Joss Ackland, a British actor who excelled at playing film villains over an eight-decade career, died on Sunday, according to his family. He was 95.
According to a statement, the actor, famed for his “distinctive voice and commanding presence,” died peacefully at home, surrounded by family.
“He will be remembered as one of Britain’s most talented and beloved actors,” it added.
In “Lethal Weapon 2,” Ackland played a corrupt South African diplomat whose diplomatic immunity fails to protect him from Mel Gibson and Danny Glover’s relentless LA cops.
In “The Sicilian,” he played a vindictive mafia don, and in “White Mischief,” he played a buttoned-up aristocratic Englishman accused of murder in Kenya.
Ackland even appeared in a strange video for the Pet Shop Boys’ synth-pop version of “You Were Always On My Mind” as a murdering hitchhiker.
But, far from feeling stereotyped, the imposing actor, who stood at 6ft 1in (1.85 metres) and had a rich voice that alternated between grandfatherly reassurance and outright threat, reveled in the roles.
“I think you can still be subtle but it’s so much easier to portray evil than it is good,” he told BBC radio in 2001.
Ackland credited his early tribulations as a jobbing actor for his prodigious output in television, film, stage plays, and even musicals.
During the first ten years of his career, beginning in the mid-1940s, he and his actress wife Rosemary moved to a tea estate in Malawi, then to South Africa.
In 1957, he returned to the UK with a renewed ambition to excel, joining London’s Old Vic theatre alongside Maggie Smith, Judi Dench, and Tom Courtenay.
Ackland, who was born on February 29, 1928, in the west London area of North Kensington, was not a fan of method acting, in which players immerse themselves in a character.
“I like to do research before because it saves acting,” he said, believing credibility above all was the key to winning over audiences.
Before filming “The Sicilian”, he lived with an ageing mafioso for six weeks in a village near Palermo, to give him an insight into the life of crime families.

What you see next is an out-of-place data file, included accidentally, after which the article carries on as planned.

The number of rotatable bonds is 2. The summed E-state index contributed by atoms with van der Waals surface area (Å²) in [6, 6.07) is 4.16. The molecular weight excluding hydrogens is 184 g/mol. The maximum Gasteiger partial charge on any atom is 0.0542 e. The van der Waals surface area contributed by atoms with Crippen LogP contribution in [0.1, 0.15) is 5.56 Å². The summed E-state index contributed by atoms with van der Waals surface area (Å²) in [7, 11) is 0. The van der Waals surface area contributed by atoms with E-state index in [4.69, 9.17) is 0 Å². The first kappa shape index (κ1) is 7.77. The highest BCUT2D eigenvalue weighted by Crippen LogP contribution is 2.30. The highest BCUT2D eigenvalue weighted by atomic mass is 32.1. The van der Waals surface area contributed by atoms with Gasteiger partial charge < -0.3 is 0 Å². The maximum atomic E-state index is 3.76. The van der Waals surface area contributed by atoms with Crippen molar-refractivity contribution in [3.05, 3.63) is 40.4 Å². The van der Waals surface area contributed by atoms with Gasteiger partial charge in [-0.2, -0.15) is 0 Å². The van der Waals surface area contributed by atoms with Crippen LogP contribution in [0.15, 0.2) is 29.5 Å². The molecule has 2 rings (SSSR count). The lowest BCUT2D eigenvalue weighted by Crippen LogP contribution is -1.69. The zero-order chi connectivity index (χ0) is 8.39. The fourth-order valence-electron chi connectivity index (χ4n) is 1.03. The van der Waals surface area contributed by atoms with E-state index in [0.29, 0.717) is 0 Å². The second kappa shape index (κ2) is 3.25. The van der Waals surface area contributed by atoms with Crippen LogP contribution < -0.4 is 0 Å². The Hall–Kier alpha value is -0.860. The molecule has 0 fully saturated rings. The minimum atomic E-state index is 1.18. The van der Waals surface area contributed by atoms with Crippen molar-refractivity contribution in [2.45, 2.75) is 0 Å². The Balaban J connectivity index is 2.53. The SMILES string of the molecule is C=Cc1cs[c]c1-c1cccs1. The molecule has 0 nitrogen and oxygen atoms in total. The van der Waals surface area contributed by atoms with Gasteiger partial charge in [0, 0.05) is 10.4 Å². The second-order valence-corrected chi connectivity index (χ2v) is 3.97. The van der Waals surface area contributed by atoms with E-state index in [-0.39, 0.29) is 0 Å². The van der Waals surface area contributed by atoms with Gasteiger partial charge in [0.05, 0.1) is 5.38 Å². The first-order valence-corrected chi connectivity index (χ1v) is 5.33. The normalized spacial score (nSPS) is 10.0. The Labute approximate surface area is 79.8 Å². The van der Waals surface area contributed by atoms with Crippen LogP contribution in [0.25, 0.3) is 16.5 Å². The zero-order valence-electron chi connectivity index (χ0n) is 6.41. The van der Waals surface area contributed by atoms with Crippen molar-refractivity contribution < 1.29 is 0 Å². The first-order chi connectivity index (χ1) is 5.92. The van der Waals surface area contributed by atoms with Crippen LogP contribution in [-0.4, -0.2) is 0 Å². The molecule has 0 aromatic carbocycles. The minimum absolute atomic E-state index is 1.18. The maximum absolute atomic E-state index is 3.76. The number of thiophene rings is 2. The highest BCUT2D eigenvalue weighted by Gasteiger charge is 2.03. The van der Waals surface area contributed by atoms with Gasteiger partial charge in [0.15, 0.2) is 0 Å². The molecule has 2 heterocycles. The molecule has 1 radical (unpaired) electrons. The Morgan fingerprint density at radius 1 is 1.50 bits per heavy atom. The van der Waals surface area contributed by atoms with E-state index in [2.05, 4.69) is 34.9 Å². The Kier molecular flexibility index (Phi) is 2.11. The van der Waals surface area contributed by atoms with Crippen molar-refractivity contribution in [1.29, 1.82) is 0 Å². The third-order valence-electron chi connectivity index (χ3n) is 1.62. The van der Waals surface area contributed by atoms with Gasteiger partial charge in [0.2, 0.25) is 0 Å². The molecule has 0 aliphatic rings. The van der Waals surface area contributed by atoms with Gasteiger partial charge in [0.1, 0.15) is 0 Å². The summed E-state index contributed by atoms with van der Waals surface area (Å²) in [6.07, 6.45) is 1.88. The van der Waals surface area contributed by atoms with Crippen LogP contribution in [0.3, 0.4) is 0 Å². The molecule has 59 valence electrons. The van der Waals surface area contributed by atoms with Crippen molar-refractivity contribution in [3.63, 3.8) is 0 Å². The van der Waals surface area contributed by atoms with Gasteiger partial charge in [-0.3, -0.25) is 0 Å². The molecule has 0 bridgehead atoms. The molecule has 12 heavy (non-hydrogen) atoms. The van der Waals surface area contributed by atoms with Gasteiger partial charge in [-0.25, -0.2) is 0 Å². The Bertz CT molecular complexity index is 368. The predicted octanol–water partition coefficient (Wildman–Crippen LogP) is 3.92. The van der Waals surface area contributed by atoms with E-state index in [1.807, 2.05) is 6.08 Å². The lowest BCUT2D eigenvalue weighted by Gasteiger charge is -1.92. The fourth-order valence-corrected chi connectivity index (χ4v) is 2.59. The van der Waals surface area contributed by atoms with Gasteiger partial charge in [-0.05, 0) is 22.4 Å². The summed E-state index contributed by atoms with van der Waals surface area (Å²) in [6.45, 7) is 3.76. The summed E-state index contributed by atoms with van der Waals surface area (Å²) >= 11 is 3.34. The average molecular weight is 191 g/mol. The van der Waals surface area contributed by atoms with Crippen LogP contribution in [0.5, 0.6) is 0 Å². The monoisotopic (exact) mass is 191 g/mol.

When the cameras started rolling, “all I had to do was say the lines”, he said.
In the 1985 television film “Shadowlands,” Ackland’s sadness over the death of his son Paul in an overdose at the age of 29 inspired him to depict the writer C.S. Lewis’ loss of his wife.
Other real-life incidents influenced his art, such as when a fire destroyed the family house and severely injured Rosemary when she leaped from a window to escape.
“Suddenly you realise how valuable every minute of life is,” he said.
The loving couple had seven children and had been married for 51 years. Rosemary died in 2002 from motor neurone disease.
Ackland, who played the Russian ambassador in the celebrated TV adaptations of John le Carre’s “Tinker Tailor Soldier Spy” and “The Hunt for Red October,” admitted that some of his parts were better than others.
He admitted that he only decided to appear in “Bill and Ted’s Bogus Journey” because of a wager with his daughter, and that he agreed to be in the Pet Shop Boys video because his daughters liked them.
He became pickier as he grew older, retiring in 2014 and choosing to spend time with his huge family of grandchildren and great-grandchildren.
In 2020, he sought to dispense some of his nine decades of experience to a younger generation struggling with the fear and unknown of the coronavirus pandemic and the isolation of lockdown.
“Every decade has its surprises, challenges and its marvels,” he intoned reassuringly in a video from his home in the fishing village of Clovelly in north Devon, southwest England.
“Over the years in time of trouble I have seen adversity breed strength, connection and humour in this country. I’ve seen it over and over again and I hope that you, the young, will look back on this decade and be able to say it too.”